What happens when US Dollar continues to weaken?
It is perhaps too early to come to any reliable conclusions regarding so-called dollar strength or weakness but events of this week must scare the governors of both the European Central Bank and the Bank of Japan. When first the notion of a currency war was mentioned some years back, the general opinion was that the major onslaught will come from those currencies used most for trade with the United States. These are the Euro, the Yen and the Yuan.
As I pointed out then, international trade is a zero sum equation and the others can only weaken and remain freely convertible if the US Dollar strengthens. That turned out to be exactly so. While the European Central Bank and Bank of Japan aggressively pursued policies to enhance liquidity thereby weakening their currencies, the US Federal Reserve’s umpteen stimulus packages had little effect in their own markets. Still on an international trade comparison, the US Dollar appeared stronger since the other major contenders were all becoming weaker.
Trying to understand the underpinnings of the currency war, it is often easier to grasp the technicalities than what it is to understand the motives behind the various central banks. Europe and Japan followed fairly transparent processes, announcing and publishing all additional liquidity stimulation in advance, but the People’s Bank of China was not so forthcoming or so transparent. A unilateral devaluation in the last quarter of 2015 produced much instability in Chinese stock markets which has not abated to date. In the meantime, the Euro and the Yen continued to depreciate steadily, creating the appearance of a stronger US Dollar, at least in markets outside America.
These events in foreign currency markets would to us remain mostly academic were it not for the detrimental impact it had on so-called emerging market currencies. For the likes of the Rand, the Rouble, the Real and the Rupee, dollar strength meant reverse weakness. Tie this to the fact that international markets have become extremely sensitive to policy and growth issues and it shows why the Rand took such a beating.
This week provided a strong glimpse of what can possibly happen when the US Dollar depreciates. Over the course of only four trading days, the Dollar lost about 1% in value, or rather the Euro and Yen appreciated by so much. The first immediate side effect was an across the board appreciation of about half a percentage point for emerging market currencies. The Rand during intra-day trade on Thursday, twice touched the R15-78/US$ level before closing the day at R15-86/US$. This is a marked improvement on the dismal Rand value at the end of last year and the beginning of this year. And it happened contrary to consensus opinion.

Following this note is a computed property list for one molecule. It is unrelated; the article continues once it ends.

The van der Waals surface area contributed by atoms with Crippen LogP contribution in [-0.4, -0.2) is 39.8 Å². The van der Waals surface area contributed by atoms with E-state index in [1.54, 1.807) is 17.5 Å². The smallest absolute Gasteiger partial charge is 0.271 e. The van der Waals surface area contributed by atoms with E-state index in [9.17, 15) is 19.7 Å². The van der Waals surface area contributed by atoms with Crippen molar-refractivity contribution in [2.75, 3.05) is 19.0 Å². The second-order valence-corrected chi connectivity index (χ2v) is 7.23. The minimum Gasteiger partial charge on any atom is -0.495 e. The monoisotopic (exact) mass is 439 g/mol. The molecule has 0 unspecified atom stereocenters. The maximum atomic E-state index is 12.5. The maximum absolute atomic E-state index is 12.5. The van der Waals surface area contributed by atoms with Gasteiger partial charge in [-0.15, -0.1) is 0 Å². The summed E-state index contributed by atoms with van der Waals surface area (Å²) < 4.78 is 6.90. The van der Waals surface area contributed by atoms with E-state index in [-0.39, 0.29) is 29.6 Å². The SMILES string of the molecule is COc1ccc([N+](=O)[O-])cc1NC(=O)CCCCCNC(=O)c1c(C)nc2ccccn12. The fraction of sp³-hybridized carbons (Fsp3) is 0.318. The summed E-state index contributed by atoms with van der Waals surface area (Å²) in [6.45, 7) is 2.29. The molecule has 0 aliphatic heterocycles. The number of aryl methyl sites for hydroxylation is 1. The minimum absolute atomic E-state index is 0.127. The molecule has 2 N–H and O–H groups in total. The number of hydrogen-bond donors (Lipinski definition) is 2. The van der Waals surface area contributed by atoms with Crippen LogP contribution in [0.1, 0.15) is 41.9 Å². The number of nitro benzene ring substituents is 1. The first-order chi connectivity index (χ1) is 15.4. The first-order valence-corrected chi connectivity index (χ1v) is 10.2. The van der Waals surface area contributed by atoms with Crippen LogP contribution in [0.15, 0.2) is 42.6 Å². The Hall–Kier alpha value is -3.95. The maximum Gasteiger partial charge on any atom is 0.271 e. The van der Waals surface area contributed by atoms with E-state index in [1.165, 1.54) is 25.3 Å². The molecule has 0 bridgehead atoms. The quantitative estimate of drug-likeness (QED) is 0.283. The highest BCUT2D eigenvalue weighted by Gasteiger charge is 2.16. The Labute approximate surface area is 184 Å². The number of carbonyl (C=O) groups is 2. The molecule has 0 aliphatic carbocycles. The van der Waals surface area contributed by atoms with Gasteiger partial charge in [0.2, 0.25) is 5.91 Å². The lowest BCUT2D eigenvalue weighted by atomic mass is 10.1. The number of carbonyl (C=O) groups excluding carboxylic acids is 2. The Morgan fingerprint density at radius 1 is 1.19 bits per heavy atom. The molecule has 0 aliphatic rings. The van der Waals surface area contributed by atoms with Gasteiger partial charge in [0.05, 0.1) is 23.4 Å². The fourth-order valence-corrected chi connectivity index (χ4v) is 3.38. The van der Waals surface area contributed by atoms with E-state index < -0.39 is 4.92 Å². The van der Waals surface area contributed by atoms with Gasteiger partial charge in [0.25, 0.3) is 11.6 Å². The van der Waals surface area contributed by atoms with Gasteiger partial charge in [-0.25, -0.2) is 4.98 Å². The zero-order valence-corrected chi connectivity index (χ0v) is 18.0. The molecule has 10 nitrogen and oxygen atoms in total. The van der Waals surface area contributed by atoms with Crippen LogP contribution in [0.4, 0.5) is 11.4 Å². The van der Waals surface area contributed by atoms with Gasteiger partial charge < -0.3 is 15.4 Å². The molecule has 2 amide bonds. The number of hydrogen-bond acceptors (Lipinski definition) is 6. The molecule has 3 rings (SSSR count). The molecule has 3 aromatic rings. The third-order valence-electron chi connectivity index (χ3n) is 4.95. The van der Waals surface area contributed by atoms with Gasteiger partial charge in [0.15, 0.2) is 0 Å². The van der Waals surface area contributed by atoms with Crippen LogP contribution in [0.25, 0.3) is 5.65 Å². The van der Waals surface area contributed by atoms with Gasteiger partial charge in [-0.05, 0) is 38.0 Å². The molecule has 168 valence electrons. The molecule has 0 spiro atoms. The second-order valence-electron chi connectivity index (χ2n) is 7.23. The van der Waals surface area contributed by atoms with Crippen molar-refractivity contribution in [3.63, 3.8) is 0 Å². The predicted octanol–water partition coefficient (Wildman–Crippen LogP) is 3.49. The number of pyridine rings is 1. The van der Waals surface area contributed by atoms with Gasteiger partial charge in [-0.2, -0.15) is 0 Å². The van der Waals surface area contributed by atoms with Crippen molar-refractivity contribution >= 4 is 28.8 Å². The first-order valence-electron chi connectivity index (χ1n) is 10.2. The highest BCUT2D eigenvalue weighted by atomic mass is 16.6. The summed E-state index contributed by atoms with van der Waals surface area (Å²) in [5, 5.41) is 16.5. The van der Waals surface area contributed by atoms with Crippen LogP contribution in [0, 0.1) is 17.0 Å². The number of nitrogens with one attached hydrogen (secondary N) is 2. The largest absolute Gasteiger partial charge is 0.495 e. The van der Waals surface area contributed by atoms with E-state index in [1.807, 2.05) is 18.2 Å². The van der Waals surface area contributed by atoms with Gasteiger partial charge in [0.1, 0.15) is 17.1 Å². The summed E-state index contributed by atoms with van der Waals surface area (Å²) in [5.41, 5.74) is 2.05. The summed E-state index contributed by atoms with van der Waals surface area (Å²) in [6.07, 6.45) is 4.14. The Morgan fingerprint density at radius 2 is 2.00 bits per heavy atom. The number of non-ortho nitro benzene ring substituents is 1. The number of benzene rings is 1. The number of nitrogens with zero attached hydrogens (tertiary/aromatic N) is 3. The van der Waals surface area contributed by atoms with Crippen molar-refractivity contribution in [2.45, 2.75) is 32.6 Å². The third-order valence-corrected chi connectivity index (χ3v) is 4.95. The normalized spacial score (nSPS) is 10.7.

The outlook for the South African economy has not suddenly improved, and the stooge who started the calamity is still in charge, but inexplicably, foreign investors look keener at Rand-denominated transactions.
Compare the Rand movement of the week with the trend on the JSE and it shows that the currency appreciation was synchronised with improved trading. The JSE allshare shot up by more than 2% in a single day mirrored by commensurate but not as drastic moves in Europe and China. And it has all to do with Dollar depreciation and not with sentiment or what any particular clown does.
Does it mean the currency war has now reversed and that American investors will continue to wag the whole rest of the world? I certainly think so. It was not clear exactly why currency investors were releasing their Dollar positions, but the fact that they did, had a major impact on all other currencies.
It is difficult to fathom these motives since we are not privy to those meetings where these investment decisions are taken, but if the US Dollar continues to depreciate, it automatically means all the other currencies, both developed and emerging, will also continue to appreciate. Furthermore, a strong US Dollar will eventually undermine the gold price, and reverse the slide in the oil price. Expect this to happen to other commodities as well.
In a week and a half the Bank of Namibia has another Monetary Policy Committee meeting. In my view it would be a serious mistake to increase interest rates like the South African Reserve Bank did a week ago. After all, again against all expectations, long-term US interest rates have not followed the cue from the Federal Reserve. Instead of rising, they have been going down.